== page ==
Talk about good timing: Mel Tillis joined the Grand Ole Opry and the Country Music Hall of Fame in the same year. But it’s not uncommon for Mel to have more than one thing going on at a time. His career has often followed dual paths simultaneously: songwriter and entertainer, singer and actor. In fact, if the stuttering singer hadn’t been so busy, he might have become an Opry member sooner.
“I always wanted to be a member of the Opry,” Mel once told interviewer Edward Morris, “but I was always gone. I was doing the Johnny Carson show, the Merv Griffin show, the Mike Douglas show — every show you could name — the Dean Martin show, Hollywood Squares and 13 movies. I just didn’t have the time to commit to being a member.”
Mel makes the time now, appearing at the Opry several times each year, and he brings a rich history with him.
Mel moved to Nashville as an aspiring songwriter in 1957 after Webb Pierce had a Top 5 hit with “I’m Tired,” a song Mel says Webb first heard Ray Price singing backstage at the Opry. Pierce also had a hit with Mel’s “I Ain’t Never,” and, soon, Mel was writing hits for all sorts of singers: Bobby Bare (“Detroit City”), Ray Price (“One More Time,” “Heart Over Mind,” “Burning Memories”), Jack Greene (“All the Time”), Kenny Rogers and the First Edition (“Ruby, Don’t Take Your Love to Town”), and Ricky Skaggs (“Honey (Open That Door)”).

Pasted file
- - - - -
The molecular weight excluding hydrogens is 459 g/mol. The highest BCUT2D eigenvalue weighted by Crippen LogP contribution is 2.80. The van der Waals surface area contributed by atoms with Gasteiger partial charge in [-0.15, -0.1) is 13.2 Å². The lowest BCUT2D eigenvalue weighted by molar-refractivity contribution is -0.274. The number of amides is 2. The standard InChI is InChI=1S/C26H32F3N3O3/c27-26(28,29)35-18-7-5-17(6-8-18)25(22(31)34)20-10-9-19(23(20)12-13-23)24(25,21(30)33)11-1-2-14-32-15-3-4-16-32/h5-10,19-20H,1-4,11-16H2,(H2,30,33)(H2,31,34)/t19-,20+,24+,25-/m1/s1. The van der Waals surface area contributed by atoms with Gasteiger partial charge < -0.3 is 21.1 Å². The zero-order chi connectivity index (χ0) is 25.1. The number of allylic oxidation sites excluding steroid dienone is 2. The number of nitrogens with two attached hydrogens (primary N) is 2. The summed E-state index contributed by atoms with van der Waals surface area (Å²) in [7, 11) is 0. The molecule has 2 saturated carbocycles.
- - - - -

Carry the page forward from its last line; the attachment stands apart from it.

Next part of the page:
At the same time, Mel launched a recording career that has yielded 67 Top 40 hits, including chart-toppers like his own version of “I Ain’t Never,” “Coca Cola Cowboy,” “Good Woman Blues,” and “Southern Rains.” In 1972, the Country Music Association named him Entertainer of the Year.
Mel also stepped out of the country music world and tried his hand at acting. He appeared in several television movies and the feature films like Every Which Way But Loose, W.W. & The Dixie Dance Kings and Uphill All the Way.
Today, new generations continue to discover the songs of the man who received the Academy of Country Music’s Cliffie Stone Pioneer Award in 2010: Opry member Alison Krauss and Robert Plant revived his “Stick With Me Baby,” originally written for the Everly Brothers, for their Grammy-winning Raising Sand album, and Jamey Johnson covered “Mental Revenge” for his 2010 album, The Guitar Song.
So Mel kept plenty busy in the 50 years between his first Opry appearance and the night he finally joined the show’s cast.
“I thought, ‘Boy, that took a long time, but it finally happened,’” he said on the night of his induction. “My mother used to say, ‘Son, if you want something really badly, and you dream about it, and you work toward it, it’ll happen.’ And it finally has happened. Mama was right.”
“The Opry’s always been on my mind. God bless the Grand Ole Opry.’”